Daniel Chi / Asst. photo editor
John Carey was appointed chancellor of the Ohio Board of Regents on Wednesday by Ohio Gov. John Kasich. As chancellor, Carey will head the University System of Ohio, the largest public higher education system in the country including 14 universities, 23 community colleges and more than 120 adult workforce and training education centers.
Carey’s appointment begins April 29, pending the consent of the Ohio Senate. He is replacing Jim Petro, who retired Feb. 1 after more than 30 years of service.
Stephanie Davidson served during the interim term.
Carey, 54, is a graduate of Ohio University. He will be working to “inject (a) job creation mentality” into the university system, Kasich said in a press release.
“John Carey can help to continue to transform Ohio’s system of universities into a university system, and in doing so, higher education can become a stronger partner in Ohio’s job creation efforts,” Kasich said.
OSU Undergraduate Student Government President Taylor Stepp said although he did not work with Davidson during the interim term, USG worked “pretty closely” with Petro in 2010 on the enterprise university model. Stepp said that conversation has since “fallen by the wayside,” but he could see talks revamping with Carey’s administration.
Stepp thinks it is likely Carey has similar ideas to Kasich’s about the future of higher education in Ohio.
“As I understand it, the governor’s agenda is one that would move toward streamlining and looking at education, higher education specifically, in unique ways, especially the financing,” Stepp said.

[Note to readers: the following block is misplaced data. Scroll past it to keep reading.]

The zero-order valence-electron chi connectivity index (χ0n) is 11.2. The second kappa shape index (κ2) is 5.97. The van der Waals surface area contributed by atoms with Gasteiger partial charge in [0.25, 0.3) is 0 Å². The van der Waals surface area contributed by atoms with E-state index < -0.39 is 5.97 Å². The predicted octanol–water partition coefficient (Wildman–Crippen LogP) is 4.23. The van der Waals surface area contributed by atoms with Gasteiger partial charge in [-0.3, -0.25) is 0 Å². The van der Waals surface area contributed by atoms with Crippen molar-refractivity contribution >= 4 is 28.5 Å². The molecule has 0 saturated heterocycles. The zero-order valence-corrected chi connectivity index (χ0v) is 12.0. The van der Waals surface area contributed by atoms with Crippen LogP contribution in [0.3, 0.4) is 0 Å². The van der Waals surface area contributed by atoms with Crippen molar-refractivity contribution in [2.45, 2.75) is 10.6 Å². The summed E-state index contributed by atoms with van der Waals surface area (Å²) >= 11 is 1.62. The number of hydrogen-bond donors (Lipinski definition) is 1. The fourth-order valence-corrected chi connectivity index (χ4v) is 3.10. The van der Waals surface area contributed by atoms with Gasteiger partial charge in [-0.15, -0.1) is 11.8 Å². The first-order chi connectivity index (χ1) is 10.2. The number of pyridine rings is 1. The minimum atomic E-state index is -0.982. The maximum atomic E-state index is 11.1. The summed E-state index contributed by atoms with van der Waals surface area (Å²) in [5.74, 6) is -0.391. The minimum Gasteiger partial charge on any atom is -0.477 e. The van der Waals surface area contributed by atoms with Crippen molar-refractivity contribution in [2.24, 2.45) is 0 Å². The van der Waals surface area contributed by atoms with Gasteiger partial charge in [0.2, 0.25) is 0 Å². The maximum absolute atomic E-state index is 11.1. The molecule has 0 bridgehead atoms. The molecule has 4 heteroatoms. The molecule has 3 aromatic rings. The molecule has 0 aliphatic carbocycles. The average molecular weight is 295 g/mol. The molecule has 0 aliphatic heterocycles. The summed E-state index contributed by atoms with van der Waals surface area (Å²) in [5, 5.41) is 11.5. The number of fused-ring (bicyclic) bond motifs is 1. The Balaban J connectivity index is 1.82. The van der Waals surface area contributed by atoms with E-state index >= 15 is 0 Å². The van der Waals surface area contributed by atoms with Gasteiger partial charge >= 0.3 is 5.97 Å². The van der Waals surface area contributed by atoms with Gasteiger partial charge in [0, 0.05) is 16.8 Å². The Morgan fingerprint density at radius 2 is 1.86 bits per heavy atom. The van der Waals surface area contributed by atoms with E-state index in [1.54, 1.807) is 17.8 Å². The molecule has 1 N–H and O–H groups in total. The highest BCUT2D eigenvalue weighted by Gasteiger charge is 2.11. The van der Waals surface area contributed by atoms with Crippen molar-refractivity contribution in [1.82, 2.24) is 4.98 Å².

Kasich said in the release that the efforts on financing higher education are made in order to help more people from Ohio graduate from college.
“The reforms we’ve made to date have led to greater collaboration among the universities, an increased emphasis on research commercialization, and a funding plan that focuses on improving graduation rates,” Kasich said. “As a result, universities can better control their costs and help more Ohioans get their degrees.”
One of the Board of Regents’ initiatives is called “Complete College Ohio.” Along with graduating more students, the initiative intends to encourage students to remain in Ohio upon graduation, according to the University System of Ohio website.
Sarah Murray, a second-year in psychology, said convincing graduates to stay in-state is a good thing, but she does not necessarily see the state’s borders as boundaries to her career.
“I don’t have any issues with Ohio. I guess I would just go wherever there were job opportunities,” Murray said.
Carey spent 17 years of his career in Ohio’s House of Representatives and Senate. Carey’s most recent position was as assistant to the Shawnee State University president for government relations and strategic initiatives. Before his election as a legislator, Carey was mayor of Wellston, Ohio.